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Chapter 11 Announced - Part 6 - Plan 5.0/TCC Plan TBD


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Net Cash Flow Before Endowment Contributions

Funding Sources (Endowment Contributions)

Total Ending Unrestricted Cash Balance - BSA

Unrestricted Endowment Balance

Unrestricted RBT Balance

Total Estimated Ending Unrestricted Liquidity - BSA

2/7/2020

$14,114,000

$0

$114,868,000

$53,804,000

$65,283,000

$233,955,000

7/31/2021

-$12,300,000

$19,322,000

$87,820,000

$9

$66,417,000

$154,245,000

Edited by CynicalScouter
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This is Doug Kennedy, a member of the TCC.  First, I want to thank all of you for your comments over the past 18 months.  Your comments and those in other forums, whether I disagree with them or not,

Scouter.com is not well liked by National and believe me, while we are all scouters, we have various opinions of BSA.  I think if BSA fails, we will help build up a new scouting organization. If you w

Normally I wouldn't discuss user issues, but given his profile pic and signature I'm going to make an exception: Regardless of the impression given by his profile picture and signature line, Cyni

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2 hours ago, Eagle1993 said:

To be fair ... I think you could see the Coalition Plan as simply a different strategy.  It could  help individuals who are permanently outside SOL ... assuming insurance, BSA and/or LCs wouldn't have caved under pressure of the TCC and offered more (which was always a possibility).  However, I think it really negatively impacts claimants inside the SOLs.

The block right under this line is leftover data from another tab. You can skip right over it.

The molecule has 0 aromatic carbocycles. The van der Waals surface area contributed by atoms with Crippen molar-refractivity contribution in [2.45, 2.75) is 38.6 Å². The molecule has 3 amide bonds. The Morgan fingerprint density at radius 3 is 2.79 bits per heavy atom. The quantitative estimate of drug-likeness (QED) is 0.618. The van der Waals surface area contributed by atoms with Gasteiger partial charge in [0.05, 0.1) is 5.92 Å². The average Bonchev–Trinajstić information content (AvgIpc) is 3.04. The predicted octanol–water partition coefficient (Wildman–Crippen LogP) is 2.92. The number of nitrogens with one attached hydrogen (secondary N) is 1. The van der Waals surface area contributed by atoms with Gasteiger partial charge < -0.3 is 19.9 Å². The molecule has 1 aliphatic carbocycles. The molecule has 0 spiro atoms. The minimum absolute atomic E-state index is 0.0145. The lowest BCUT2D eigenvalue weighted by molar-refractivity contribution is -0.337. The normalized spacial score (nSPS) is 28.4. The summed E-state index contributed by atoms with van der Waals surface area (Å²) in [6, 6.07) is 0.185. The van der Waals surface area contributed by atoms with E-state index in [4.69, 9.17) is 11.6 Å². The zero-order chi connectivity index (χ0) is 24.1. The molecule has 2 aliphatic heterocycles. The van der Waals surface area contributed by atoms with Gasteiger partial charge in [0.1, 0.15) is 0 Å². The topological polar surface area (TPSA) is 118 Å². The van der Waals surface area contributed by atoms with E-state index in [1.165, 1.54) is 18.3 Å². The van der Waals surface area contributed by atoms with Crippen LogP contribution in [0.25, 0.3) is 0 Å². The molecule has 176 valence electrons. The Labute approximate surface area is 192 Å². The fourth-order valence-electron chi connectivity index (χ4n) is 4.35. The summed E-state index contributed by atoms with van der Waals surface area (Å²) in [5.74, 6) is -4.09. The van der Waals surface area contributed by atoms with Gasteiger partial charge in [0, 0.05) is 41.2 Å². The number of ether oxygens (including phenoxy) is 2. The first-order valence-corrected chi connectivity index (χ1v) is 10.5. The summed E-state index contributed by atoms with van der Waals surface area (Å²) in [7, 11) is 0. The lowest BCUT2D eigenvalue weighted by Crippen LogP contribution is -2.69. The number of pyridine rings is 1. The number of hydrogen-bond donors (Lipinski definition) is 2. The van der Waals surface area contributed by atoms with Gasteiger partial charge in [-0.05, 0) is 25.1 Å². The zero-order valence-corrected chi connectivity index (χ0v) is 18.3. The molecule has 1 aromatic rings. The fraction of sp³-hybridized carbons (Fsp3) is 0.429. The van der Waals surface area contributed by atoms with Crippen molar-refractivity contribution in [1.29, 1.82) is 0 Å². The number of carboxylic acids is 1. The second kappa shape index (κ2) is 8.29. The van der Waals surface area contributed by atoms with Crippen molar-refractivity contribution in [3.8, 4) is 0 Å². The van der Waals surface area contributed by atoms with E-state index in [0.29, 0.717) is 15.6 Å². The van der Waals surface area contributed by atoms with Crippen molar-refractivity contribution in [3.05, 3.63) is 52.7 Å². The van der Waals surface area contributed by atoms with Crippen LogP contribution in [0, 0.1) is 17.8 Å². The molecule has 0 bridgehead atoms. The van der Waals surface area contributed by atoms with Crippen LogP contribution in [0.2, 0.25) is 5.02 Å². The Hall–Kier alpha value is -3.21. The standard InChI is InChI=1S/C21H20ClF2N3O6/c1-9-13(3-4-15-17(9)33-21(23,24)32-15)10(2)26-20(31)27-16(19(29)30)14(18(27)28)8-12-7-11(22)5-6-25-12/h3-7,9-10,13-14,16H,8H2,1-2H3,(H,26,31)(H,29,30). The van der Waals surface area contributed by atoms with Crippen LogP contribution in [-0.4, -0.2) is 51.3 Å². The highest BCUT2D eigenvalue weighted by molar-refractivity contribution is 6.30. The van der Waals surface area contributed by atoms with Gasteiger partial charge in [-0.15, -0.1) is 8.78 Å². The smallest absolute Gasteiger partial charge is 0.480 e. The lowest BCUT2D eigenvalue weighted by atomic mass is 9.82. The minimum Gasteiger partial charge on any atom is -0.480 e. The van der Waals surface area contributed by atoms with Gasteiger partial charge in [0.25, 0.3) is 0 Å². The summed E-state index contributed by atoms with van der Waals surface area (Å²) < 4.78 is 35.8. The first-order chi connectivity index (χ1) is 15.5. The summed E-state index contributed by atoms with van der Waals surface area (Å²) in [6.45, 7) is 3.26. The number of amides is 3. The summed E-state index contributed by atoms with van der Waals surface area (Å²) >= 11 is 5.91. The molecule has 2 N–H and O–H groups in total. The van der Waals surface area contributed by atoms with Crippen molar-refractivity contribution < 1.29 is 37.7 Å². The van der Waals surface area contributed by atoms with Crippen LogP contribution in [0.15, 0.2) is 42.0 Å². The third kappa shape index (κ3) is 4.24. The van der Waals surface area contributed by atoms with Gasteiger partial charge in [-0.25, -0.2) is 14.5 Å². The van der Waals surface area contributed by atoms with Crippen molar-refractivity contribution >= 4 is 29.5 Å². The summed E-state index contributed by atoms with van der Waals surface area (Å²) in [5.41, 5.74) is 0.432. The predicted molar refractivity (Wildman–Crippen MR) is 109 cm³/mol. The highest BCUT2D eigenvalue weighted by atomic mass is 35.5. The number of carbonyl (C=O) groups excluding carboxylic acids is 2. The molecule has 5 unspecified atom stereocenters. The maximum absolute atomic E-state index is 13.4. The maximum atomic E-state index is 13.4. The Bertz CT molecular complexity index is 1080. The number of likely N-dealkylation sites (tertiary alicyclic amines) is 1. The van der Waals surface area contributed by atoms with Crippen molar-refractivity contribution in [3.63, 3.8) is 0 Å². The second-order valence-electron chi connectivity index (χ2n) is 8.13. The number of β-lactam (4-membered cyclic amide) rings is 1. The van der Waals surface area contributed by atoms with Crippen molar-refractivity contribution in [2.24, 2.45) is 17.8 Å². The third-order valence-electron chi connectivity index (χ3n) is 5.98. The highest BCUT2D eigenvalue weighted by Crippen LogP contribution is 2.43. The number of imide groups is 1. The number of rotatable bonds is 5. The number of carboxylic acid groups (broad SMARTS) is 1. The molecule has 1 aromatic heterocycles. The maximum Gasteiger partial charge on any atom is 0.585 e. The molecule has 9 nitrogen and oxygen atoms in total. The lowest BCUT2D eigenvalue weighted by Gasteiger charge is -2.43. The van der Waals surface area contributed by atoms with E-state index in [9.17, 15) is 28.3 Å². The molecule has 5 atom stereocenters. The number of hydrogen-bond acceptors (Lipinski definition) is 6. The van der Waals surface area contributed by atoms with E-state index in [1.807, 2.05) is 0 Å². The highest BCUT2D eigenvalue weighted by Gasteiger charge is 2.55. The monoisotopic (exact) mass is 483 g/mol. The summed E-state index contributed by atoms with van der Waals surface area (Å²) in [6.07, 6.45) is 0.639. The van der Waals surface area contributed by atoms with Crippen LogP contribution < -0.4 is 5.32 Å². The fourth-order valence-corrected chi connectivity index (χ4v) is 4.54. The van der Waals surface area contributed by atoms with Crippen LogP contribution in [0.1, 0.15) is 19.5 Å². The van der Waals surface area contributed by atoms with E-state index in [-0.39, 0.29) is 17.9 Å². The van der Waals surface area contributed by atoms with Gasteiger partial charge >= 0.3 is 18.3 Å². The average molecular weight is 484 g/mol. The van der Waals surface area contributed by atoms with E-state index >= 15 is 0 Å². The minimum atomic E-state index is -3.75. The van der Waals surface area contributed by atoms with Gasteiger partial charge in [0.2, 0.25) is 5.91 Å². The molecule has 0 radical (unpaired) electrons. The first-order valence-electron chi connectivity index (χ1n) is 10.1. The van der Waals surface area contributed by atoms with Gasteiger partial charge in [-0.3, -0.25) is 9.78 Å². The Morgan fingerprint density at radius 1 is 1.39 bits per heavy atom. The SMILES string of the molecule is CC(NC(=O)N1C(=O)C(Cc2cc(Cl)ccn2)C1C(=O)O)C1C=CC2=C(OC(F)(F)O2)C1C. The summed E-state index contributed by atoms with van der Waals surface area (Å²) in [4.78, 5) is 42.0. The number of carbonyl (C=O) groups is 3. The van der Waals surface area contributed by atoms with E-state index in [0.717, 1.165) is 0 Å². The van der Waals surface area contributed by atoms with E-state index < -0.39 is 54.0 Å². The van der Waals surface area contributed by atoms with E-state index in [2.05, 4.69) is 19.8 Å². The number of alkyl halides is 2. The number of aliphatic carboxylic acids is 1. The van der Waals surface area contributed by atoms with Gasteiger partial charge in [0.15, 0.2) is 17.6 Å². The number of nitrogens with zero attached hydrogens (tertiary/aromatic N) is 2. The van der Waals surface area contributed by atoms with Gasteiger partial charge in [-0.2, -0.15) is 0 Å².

I think the coalition decided to go with the quicker guaranteed payout.  The TCC plan would have definitely increased the payout for those inside the SOL but put at risk the payout for those outside SOL.

In terms of voting ... If my #1 goal was cash and I was outside SOL I would likely vote in favor of the BSA plan.  If my #1 goal was cash and I was inside the SOL, I would reject the plan.  If my #1 goal was for BSA to feel the pain of my abuse, I would reject the plan. 

#1  I don't understand this fundamental.  Voting to accept a settlement of BSA liability where those outside any legal SOL claim can heavily influence the vote.  This is a court of law; not general advocacy or marketing.  If the majority of states are closed states (and it is closed vs open ... not grey #1, grey #2, grey #??), then the votes and retrieved funds should go to those that have legal right.  ... I don't understand how funds are distributed to those without legal standing.  I don't understand how the court hears arguments for clients without standing.  

#2  I'm not sure rejecting the plan gets more.  Ch7 could result in less as other claims get higher priority.  Even without Ch7, there is no guarantee a different settlement would be better.  ... if anything, a rejection could let BSA out faster by having the judge find a strict amount BSA can afford and then let BSA out. 

I'm not sure any path toward a larger, more complex settlement is possible.

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3 minutes ago, fred8033 said: